There are a couple of nonstimulants. I alluded to viloxazine, although I didn’t say its name. It was the 1 that was an antidepressant in Europe for many years. It will probably be approved in about 2 weeks. Viloxazine will be the first nonstimulant that’s come out in quite a while. It’s a serotonin norepinephrine modulating agent. It doesn’t work with the dopamine, but other than atomoxetine, it works a little on serotonin. Maybe that’s what’s helping with the depression with its antidepressant effects.

There is 1 more that’s a little further behind, centanafadine. It’s a triple reuptake inhibitor that’s going to hit dopamine, norepinephrine, and serotonin. It has been shown in phase 2 studies, in a whole bunch of adults, to beat placebo. The biggest problem I see with it is the fact that it’s a twice-a-day medicine. Anything you have to take twice a day is a nonstarter right out of the gate. We’re all encouraging them to do the work to turn it into an extended-release drug that people have to take only once a day.

I did a review paper. There are about 40 drugs in the pipeline in various places, but the ones I talked about are the ones we’ll probably see in the next year or 2.

Tim Wilens, MD: That’s really exciting just to hear that we have new potential alternatives with nonstimulants, and they’re not just me-too stimulants anymore. They are trying to make them safer. As Bob [Findling] said, you’ve got to get the medicine into people and find the best and safest way to do it.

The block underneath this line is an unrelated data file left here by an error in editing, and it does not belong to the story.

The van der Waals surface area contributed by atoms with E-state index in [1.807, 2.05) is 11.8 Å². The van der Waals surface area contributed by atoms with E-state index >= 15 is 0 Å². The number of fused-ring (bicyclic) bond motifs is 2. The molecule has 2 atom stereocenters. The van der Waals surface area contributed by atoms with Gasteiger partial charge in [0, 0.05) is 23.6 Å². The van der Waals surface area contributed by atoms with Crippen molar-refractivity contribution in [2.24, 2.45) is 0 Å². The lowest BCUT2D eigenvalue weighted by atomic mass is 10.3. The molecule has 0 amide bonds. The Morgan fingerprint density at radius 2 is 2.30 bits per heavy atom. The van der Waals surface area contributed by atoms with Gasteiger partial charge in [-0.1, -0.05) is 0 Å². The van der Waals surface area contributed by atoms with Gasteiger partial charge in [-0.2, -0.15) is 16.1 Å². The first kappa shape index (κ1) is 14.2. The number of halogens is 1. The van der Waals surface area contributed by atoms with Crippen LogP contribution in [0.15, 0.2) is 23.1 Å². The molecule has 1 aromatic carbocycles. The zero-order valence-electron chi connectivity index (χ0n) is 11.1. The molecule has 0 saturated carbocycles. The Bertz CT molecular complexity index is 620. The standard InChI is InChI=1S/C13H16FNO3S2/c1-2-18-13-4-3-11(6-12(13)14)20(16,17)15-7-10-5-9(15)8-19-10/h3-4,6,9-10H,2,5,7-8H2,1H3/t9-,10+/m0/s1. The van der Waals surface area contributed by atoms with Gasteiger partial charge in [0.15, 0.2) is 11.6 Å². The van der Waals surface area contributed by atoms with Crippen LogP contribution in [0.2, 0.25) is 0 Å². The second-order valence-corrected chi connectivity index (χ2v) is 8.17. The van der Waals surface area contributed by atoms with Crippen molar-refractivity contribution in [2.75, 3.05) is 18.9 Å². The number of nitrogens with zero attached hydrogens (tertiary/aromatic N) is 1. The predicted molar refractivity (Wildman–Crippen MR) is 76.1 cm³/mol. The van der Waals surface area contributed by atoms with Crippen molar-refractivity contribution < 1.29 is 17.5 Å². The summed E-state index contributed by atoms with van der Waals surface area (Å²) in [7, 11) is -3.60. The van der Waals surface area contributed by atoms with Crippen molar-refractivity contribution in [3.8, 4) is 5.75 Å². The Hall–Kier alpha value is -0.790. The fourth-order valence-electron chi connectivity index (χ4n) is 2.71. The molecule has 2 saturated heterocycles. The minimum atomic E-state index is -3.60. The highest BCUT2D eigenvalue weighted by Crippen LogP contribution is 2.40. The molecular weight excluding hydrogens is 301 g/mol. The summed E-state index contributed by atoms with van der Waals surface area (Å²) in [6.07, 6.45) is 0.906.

I have to say that first, this has been an extraordinary discussion. I certainly hope you found this to be valuable to your clinical practice and learned a lot about ADHD academically. I want to thank our panelists for their views. I also want to thank all of you for watching this Psychiatric Times® and Contemporary Pediatrics® Viewpoint program. Thank you.

DISCLOSURES:
-Dr. Findling receives or has received research support, acted as a consultant and/or has received honoraria from Acadia, Adamas, Aevi, Afecta, Akili, Alkermes, Allergan, American Academy of Child & Adolescent Psychiatry, American Psychiatric Press, Arbor, Axsome, Daiichi-Sankyo, Emelex, Gedeon Richter, Genentech, Idorsia, Intra-Cellular Therapies, Kempharm, Luminopia, Lundbeck, MedAvante-ProPhase, Merck, MJH Life Sciences,NIH, Neurim, Otsuka, PaxMedica, PCORI, Pfizer, Physicians Postgraduate Press, Q BioMed, Receptor Life Sciences, Roche, Sage, Signant Health, Sunovion, Supernus Pharmaceuticals, Syneos, Syneurx, Takeda, Teva, Tris, and Validus.